If I am reading notes from the screen, my eyes are not on my audience. Worse, they are on something that my audience cannot see. That is annoying at the travel agent or the bank, and it’s annoying in a presentation. I need my eyes to keep contact with my audience, to show my passion.

    Finally, I don’t need the notes, because I know what I want to say. I only present on things I feel passionately about, and each of my slides (which have almost no text) is an illustration for a tale I know well. If I have facts and figures, I do my best to remember them (rehearsal is vital). If I can’t manage, then I have a card in my pocket which I can look at “to make sure I get this just right”. Or I write one note on the top of each finger – an old stand-up trick.

    In summary, I think the onscreen note view adds to the barriers between me and the audience. There are enough of those already using slideware. I don’t need one more.

    Cheers,

    Adam

  • http://www.davidleeking.com davidleeking

    Great points, Adam! And glad you’re disagreeing, too. For the most part, I
    really do agree with you – no notes is definitely best. You’ll be happy to
    know that a future point is all about rehearsing.

    Interesting too – when I wrote that, I was more thinking about the people I
    see at library conferences, dealing with their slides (with an outline
    view), turning paper pages (usually their whole written-out presentation),
    etc. For them, I really do think a notes view is much better – one less
    thing for them to deal with.

    I tend to do both – presentations that I’m really familiar with need no
    notes. Those I can give off-the-cuff, walk around, etc. New presentations
    though … I tend to have notes. Not generally “read the whole script” note,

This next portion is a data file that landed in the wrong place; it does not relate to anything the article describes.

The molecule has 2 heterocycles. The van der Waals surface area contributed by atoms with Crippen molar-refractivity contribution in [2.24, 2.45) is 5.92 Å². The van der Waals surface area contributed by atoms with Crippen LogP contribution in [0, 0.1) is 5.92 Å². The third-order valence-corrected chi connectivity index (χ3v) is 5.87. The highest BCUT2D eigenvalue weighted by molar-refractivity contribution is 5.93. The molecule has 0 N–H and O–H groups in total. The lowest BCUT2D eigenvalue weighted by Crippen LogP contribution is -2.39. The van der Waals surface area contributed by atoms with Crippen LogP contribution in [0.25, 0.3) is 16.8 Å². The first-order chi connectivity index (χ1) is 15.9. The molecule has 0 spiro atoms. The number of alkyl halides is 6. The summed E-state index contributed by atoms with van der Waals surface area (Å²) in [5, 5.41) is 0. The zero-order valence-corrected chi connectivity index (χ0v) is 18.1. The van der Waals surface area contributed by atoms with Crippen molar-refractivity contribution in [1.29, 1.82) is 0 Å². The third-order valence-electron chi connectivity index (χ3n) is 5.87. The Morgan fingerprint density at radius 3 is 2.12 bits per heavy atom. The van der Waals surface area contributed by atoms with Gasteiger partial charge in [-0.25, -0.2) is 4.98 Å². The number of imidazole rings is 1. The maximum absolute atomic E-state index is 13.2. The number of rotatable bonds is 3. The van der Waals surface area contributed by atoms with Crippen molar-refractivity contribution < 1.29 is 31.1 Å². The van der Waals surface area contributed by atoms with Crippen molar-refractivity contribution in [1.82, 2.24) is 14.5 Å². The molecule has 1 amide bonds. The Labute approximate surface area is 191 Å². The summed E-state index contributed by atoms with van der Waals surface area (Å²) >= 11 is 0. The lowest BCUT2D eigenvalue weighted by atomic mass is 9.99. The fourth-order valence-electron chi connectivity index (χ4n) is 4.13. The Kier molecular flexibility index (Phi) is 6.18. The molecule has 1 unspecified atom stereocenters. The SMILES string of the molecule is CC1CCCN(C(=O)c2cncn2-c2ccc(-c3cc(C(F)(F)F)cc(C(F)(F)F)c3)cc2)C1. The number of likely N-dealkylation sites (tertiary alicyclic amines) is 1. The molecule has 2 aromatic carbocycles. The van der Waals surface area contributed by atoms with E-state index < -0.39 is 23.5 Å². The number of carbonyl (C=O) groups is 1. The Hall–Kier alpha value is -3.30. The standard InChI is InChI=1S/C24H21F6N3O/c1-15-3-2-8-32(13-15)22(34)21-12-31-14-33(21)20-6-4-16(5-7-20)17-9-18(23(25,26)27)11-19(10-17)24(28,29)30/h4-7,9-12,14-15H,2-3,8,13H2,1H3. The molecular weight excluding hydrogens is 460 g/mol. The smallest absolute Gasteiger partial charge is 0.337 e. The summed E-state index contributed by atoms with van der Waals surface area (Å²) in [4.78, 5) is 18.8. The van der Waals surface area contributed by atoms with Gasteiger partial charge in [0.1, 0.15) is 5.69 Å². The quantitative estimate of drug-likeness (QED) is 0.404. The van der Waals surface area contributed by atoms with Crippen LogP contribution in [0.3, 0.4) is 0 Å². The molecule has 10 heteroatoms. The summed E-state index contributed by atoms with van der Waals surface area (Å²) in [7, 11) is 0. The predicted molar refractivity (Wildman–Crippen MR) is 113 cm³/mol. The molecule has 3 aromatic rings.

but more phrases I want to remember, transitions, etc. One of my slides
    might say “tell this story here.”

    So – good stuff.

  • Nina Exner

    You just cleared up the whole meaning of Notes for me! It looks like this mode is disabled in non-dual-output computers, so I never noticed it because I always develop my PPTs on my desktop then present on my laptop.

  • Alissa

    this is a great series of tips! I tried using notes the other day for a library program, but could not get it to display correctly when I projected it. The computer told me I needed 2 monitors in order to this – any idea how to get around this?

  • http://www.davidleeking.com davidleeking

    I haven’t done this using a PC and Powerpoint for a long time, but yeah – you DO need a PC that can do Dual Monitor – the LCD projector acts as the second monitor/screen. I’m guessing you’d do that via control panel settings.

  • Mickey Schafer

    I am not all the fond of power point, but have recently begun using a concept mapping program, Wisdomap.com, that has a right nav bar for notes (including some highlighting options) and a media box for adding pictures, videos, links. I LOVE the notes bar — the notes are really for the audience/students as permanent parts of the presentation. But they help me keep on track as well and eliminate the need for other notes. I also like the ‘presentation’ function in Wisdomap that lets the presenter manipulate the order in which map nodes appear. This is great control so the audience isn’t meandering through the whole map when just one section is under discussion.